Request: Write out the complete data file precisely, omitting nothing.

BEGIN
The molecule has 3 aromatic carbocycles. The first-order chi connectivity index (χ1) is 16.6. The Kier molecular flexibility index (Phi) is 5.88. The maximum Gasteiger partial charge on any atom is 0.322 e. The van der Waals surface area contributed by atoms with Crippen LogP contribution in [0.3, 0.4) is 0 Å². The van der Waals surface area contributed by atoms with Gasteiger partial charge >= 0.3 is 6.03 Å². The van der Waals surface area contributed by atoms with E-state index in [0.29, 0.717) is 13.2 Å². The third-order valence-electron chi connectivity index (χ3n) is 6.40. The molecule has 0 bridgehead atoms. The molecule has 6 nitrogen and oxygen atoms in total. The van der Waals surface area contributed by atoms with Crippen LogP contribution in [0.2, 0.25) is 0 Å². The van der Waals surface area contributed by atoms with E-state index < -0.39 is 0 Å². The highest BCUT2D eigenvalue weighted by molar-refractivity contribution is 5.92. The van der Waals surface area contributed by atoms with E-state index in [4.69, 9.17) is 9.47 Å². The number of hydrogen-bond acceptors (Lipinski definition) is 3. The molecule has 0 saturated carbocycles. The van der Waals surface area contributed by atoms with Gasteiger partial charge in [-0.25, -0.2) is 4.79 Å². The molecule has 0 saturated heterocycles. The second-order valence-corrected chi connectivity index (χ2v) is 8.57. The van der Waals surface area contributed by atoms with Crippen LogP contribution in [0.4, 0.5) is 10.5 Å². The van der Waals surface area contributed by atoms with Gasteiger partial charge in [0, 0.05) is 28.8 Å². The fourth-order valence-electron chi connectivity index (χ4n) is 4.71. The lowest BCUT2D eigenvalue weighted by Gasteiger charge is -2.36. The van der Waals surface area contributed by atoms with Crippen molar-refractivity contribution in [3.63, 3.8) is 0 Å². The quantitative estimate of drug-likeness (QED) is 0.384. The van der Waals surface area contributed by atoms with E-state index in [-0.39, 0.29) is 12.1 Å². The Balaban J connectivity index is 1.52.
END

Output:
The molecule has 3 aromatic carbocycles. The first-order chi connectivity index (χ1) is 16.6. The Kier molecular flexibility index (Phi) is 5.88. The maximum Gasteiger partial charge on any atom is 0.322 e. The van der Waals surface area contributed by atoms with Crippen LogP contribution in [0.3, 0.4) is 0 Å². The van der Waals surface area contributed by atoms with Gasteiger partial charge >= 0.3 is 6.03 Å². The van der Waals surface area contributed by atoms with E-state index in [0.29, 0.717) is 13.2 Å². The third-order valence-electron chi connectivity index (χ3n) is 6.40. The molecule has 0 bridgehead atoms. The molecule has 6 nitrogen and oxygen atoms in total. The van der Waals surface area contributed by atoms with Crippen LogP contribution in [0.2, 0.25) is 0 Å². The van der Waals surface area contributed by atoms with E-state index < -0.39 is 0 Å². The highest BCUT2D eigenvalue weighted by molar-refractivity contribution is 5.92. The van der Waals surface area contributed by atoms with E-state index in [4.69, 9.17) is 9.47 Å². The number of hydrogen-bond acceptors (Lipinski definition) is 3. The molecule has 0 saturated carbocycles. The van der Waals surface area contributed by atoms with Gasteiger partial charge in [-0.25, -0.2) is 4.79 Å². The molecule has 0 saturated heterocycles. The second-order valence-corrected chi connectivity index (χ2v) is 8.57. The van der Waals surface area contributed by atoms with Crippen LogP contribution in [0.4, 0.5) is 10.5 Å². The van der Waals surface area contributed by atoms with Gasteiger partial charge in [0, 0.05) is 28.8 Å². The fourth-order valence-electron chi connectivity index (χ4n) is 4.71. The lowest BCUT2D eigenvalue weighted by Gasteiger charge is -2.36. The van der Waals surface area contributed by atoms with Crippen molar-refractivity contribution in [3.63, 3.8) is 0 Å². The quantitative estimate of drug-likeness (QED) is 0.384. The van der Waals surface area contributed by atoms with E-state index in [-0.39, 0.29) is 12.1 Å². The Balaban J connectivity index is 1.52.